Criticize me, please! No, really! – A to Z Blog Challenge (C) #atozchallenge

Criticize me, please! No, really! – A to Z Blog Challenge (C) #atozchallenge

Part of “Beat your Inner Bully and Find your Confidence” (A-Z #965)
<- B | A-Z TOC | ZtoH TOC D ->

We all want to improve ourselves in everything we do, but especially in our jobs and/or favorite hobbies. Unfortunately, it is not always obvious when we are making a mistake.

We can reach out to our families, our friends, and our colleagues/peers for help in that area, but it’s incredibly tricky – and risky – to ask for and process “constructive criticism” in a way that will help us.

Getting the wrong type of advice not only hits our projects/pocketbooks, it hits our confidence level. Getting good advice, and knowing what to do with it, can make the journey a whole lot easier.

Here are some tips I have come across in my own travels, mostly due to me experiencing the “wrong” kind of “help”:


  • If you ask for criticism, be prepared to get it.
    It may sound obvious, but if you reach out and ask others what you’re doing wrong, you need to actually mean it. It is easy to fall into the trap of “asking for help” when in truth you’re just looking for someone to tell you how awesome you did. We all want to be perfect, and we hurt when we realize that we haven’t done as great a job as we thought.
  • Try to detach the mistake from the person
    One way we can cope with criticism is to realize that the feedback is not a personal attack on us, 99.99% of the time (even when the words are harsh). Try to envision you giving the same advice to someone else, or how the information could assist with fixing the problem if you weren’t the one to fix it.

    • Be as objective as possible, taking away all emotions, and focus on how the advice applies to the issue at hand.
    • If it is, however, said in a humiliating manner or specifically meant to make fun of you, don’t ever go back to that person for “help” and don’t listen to a word they say. Nod your head politely, smile, and just walk away and dump that emotional baggage in the closest trash can.
  •  Pick the right person
    The person you solicit feedback from should:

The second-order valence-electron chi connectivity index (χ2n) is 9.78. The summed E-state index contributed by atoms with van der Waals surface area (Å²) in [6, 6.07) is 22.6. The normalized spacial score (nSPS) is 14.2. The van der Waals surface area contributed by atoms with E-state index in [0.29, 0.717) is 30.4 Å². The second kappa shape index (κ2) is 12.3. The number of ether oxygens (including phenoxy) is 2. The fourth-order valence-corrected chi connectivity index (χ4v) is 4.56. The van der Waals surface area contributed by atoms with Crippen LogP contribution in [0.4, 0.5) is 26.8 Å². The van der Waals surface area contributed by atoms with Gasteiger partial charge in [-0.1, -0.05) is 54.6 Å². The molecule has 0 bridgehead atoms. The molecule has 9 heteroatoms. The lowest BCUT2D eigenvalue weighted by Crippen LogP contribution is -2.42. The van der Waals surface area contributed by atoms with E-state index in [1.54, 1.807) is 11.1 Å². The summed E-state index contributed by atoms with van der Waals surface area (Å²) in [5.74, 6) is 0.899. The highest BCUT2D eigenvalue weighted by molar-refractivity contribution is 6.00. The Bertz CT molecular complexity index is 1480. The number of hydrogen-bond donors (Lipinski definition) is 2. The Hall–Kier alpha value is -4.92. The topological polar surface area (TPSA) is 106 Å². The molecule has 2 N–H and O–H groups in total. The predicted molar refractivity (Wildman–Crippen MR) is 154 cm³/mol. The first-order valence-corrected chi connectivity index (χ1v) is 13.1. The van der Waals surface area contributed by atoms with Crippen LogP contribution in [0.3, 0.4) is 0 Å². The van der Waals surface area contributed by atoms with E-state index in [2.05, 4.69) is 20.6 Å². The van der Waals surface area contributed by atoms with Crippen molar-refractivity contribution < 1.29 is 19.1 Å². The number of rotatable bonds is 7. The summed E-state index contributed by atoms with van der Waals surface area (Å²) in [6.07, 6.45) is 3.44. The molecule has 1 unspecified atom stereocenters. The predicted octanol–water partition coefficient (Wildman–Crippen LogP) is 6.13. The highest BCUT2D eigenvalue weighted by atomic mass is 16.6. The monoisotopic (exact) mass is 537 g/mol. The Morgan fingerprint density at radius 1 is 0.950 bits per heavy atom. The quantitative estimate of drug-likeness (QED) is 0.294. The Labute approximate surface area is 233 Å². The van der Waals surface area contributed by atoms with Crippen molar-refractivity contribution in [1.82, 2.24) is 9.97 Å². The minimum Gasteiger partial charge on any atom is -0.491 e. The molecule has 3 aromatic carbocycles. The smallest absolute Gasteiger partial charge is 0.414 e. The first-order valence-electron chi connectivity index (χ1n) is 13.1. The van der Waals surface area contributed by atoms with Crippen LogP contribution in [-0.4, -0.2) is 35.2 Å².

• Be familiar with exactly what you’re doing.
      • If you’re programming, it should be the same language, same platform, same version.
        • If they’re a fantastic JavaScript and JQuery programmer (client script) they can’t usually help you with SharePoint Solutions (usually compiled code).
        • If they’re a wonderful developer of Web Parts and custom Web Services (compiled code), they may not be able to help with “vanilla” InfoPath or SharePoint Designer workflows (not code).
      • If you’re a writer, they should have experience in the same genre.
        •  If you write short stories, they should write short stories; if you write poetry, they should write poetry; etc.
    • Have exactly the right amount of experience you desire
      Sometimes over-experience is as much of a hindrance as inexperience.

      • If you’re programming, sometimes you might not want advice on the best way to handle a bitwise operator from a senior database architect. Likewise, a junior developer probably never heard the word bitwise before.
      • If you’re a writer, you may want to get advice from published writers. If you’re going for traditional publishing, you may wish to limit your critiques from those published traditionally, and maybe even further filter to those whom have worked with certain types of publishers and/or literary agents.
  • Best Practice versus Specific Situation
    While it’s great to get the “you should almost always do it this way” kinds of advice, those things – while a great start – don’t always apply to each and every situation.

    • Best Practices are there for a reason (such as programming architectural decisions or “basic” writing advice). Don’t dismiss them out of hand unless you really understand what the advice means, and why it would not apply to your situation. Use as much of a best practice as you can, whatever does apply. Don’t be afraid to break the rules, but make absolutely sure you know all of the basics before going in a different direction.